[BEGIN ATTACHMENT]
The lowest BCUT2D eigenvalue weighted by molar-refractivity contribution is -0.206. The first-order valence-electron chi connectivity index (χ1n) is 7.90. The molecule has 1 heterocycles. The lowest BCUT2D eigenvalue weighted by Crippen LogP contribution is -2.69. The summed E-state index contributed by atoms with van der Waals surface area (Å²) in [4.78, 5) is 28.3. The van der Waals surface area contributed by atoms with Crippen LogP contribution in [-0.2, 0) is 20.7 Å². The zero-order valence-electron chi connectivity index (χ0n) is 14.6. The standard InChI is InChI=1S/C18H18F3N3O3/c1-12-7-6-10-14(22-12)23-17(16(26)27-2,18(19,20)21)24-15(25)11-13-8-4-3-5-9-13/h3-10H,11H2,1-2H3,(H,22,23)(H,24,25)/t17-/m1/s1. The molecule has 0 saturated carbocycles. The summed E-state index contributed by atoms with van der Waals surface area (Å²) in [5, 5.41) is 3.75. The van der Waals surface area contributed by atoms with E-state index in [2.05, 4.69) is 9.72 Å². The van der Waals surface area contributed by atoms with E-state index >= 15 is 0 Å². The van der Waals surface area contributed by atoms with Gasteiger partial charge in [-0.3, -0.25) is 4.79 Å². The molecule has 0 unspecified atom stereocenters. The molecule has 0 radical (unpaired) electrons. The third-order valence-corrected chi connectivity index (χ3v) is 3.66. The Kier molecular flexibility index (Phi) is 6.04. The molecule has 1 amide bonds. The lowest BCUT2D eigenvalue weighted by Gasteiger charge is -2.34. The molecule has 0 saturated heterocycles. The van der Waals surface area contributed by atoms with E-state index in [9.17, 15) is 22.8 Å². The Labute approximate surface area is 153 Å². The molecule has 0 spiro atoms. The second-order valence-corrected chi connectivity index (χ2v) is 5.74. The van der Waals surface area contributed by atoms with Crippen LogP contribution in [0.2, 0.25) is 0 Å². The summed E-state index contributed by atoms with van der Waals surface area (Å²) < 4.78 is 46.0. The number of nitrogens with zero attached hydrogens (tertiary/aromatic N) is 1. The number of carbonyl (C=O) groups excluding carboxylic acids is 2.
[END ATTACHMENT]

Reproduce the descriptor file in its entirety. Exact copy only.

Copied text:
The lowest BCUT2D eigenvalue weighted by molar-refractivity contribution is -0.206. The first-order valence-electron chi connectivity index (χ1n) is 7.90. The molecule has 1 heterocycles. The lowest BCUT2D eigenvalue weighted by Crippen LogP contribution is -2.69. The summed E-state index contributed by atoms with van der Waals surface area (Å²) in [4.78, 5) is 28.3. The van der Waals surface area contributed by atoms with Crippen LogP contribution in [-0.2, 0) is 20.7 Å². The zero-order valence-electron chi connectivity index (χ0n) is 14.6. The standard InChI is InChI=1S/C18H18F3N3O3/c1-12-7-6-10-14(22-12)23-17(16(26)27-2,18(19,20)21)24-15(25)11-13-8-4-3-5-9-13/h3-10H,11H2,1-2H3,(H,22,23)(H,24,25)/t17-/m1/s1. The molecule has 0 saturated carbocycles. The summed E-state index contributed by atoms with van der Waals surface area (Å²) in [5, 5.41) is 3.75. The van der Waals surface area contributed by atoms with E-state index in [2.05, 4.69) is 9.72 Å². The van der Waals surface area contributed by atoms with E-state index >= 15 is 0 Å². The van der Waals surface area contributed by atoms with Gasteiger partial charge in [-0.3, -0.25) is 4.79 Å². The molecule has 0 unspecified atom stereocenters. The molecule has 0 radical (unpaired) electrons. The third-order valence-corrected chi connectivity index (χ3v) is 3.66. The Kier molecular flexibility index (Phi) is 6.04. The molecule has 1 amide bonds. The lowest BCUT2D eigenvalue weighted by Gasteiger charge is -2.34. The molecule has 0 saturated heterocycles. The van der Waals surface area contributed by atoms with E-state index in [9.17, 15) is 22.8 Å². The Labute approximate surface area is 153 Å². The molecule has 0 spiro atoms. The second-order valence-corrected chi connectivity index (χ2v) is 5.74. The van der Waals surface area contributed by atoms with Crippen LogP contribution in [0.2, 0.25) is 0 Å². The summed E-state index contributed by atoms with van der Waals surface area (Å²) < 4.78 is 46.0. The number of nitrogens with zero attached hydrogens (tertiary/aromatic N) is 1. The number of carbonyl (C=O) groups excluding carboxylic acids is 2.